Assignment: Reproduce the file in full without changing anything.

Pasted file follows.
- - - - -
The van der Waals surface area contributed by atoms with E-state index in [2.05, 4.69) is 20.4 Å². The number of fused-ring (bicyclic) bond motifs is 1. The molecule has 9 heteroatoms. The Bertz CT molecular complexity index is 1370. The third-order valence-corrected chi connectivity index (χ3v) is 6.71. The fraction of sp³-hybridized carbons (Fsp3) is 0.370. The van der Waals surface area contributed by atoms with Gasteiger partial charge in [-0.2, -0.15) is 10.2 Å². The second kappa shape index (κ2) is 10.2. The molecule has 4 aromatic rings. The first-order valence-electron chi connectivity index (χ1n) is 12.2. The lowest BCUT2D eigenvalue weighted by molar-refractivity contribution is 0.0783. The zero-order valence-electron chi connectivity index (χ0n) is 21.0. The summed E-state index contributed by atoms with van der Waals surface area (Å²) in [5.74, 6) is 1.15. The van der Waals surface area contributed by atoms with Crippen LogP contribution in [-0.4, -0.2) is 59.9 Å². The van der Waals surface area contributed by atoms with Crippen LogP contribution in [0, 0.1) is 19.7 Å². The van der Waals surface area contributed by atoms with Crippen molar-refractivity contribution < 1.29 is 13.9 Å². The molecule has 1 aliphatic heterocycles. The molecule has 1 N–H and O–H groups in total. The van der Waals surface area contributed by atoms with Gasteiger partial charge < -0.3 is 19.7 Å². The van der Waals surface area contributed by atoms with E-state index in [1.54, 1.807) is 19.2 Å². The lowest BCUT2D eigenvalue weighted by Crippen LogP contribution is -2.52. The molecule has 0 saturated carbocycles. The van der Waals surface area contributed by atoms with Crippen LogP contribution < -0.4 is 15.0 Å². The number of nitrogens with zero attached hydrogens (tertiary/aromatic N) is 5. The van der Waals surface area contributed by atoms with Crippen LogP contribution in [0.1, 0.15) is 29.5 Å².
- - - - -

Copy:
The van der Waals surface area contributed by atoms with E-state index in [2.05, 4.69) is 20.4 Å². The number of fused-ring (bicyclic) bond motifs is 1. The molecule has 9 heteroatoms. The Bertz CT molecular complexity index is 1370. The third-order valence-corrected chi connectivity index (χ3v) is 6.71. The fraction of sp³-hybridized carbons (Fsp3) is 0.370. The van der Waals surface area contributed by atoms with Gasteiger partial charge in [-0.2, -0.15) is 10.2 Å². The second kappa shape index (κ2) is 10.2. The molecule has 4 aromatic rings. The first-order valence-electron chi connectivity index (χ1n) is 12.2. The lowest BCUT2D eigenvalue weighted by molar-refractivity contribution is 0.0783. The zero-order valence-electron chi connectivity index (χ0n) is 21.0. The summed E-state index contributed by atoms with van der Waals surface area (Å²) in [5.74, 6) is 1.15. The van der Waals surface area contributed by atoms with Crippen LogP contribution in [-0.4, -0.2) is 59.9 Å². The van der Waals surface area contributed by atoms with Crippen LogP contribution in [0, 0.1) is 19.7 Å². The van der Waals surface area contributed by atoms with Crippen molar-refractivity contribution < 1.29 is 13.9 Å². The molecule has 1 aliphatic heterocycles. The molecule has 1 N–H and O–H groups in total. The van der Waals surface area contributed by atoms with Gasteiger partial charge < -0.3 is 19.7 Å². The van der Waals surface area contributed by atoms with E-state index in [1.54, 1.807) is 19.2 Å². The lowest BCUT2D eigenvalue weighted by Crippen LogP contribution is -2.52. The molecule has 0 saturated carbocycles. The van der Waals surface area contributed by atoms with Crippen LogP contribution < -0.4 is 15.0 Å². The number of nitrogens with zero attached hydrogens (tertiary/aromatic N) is 5. The van der Waals surface area contributed by atoms with Crippen LogP contribution in [0.1, 0.15) is 29.5 Å².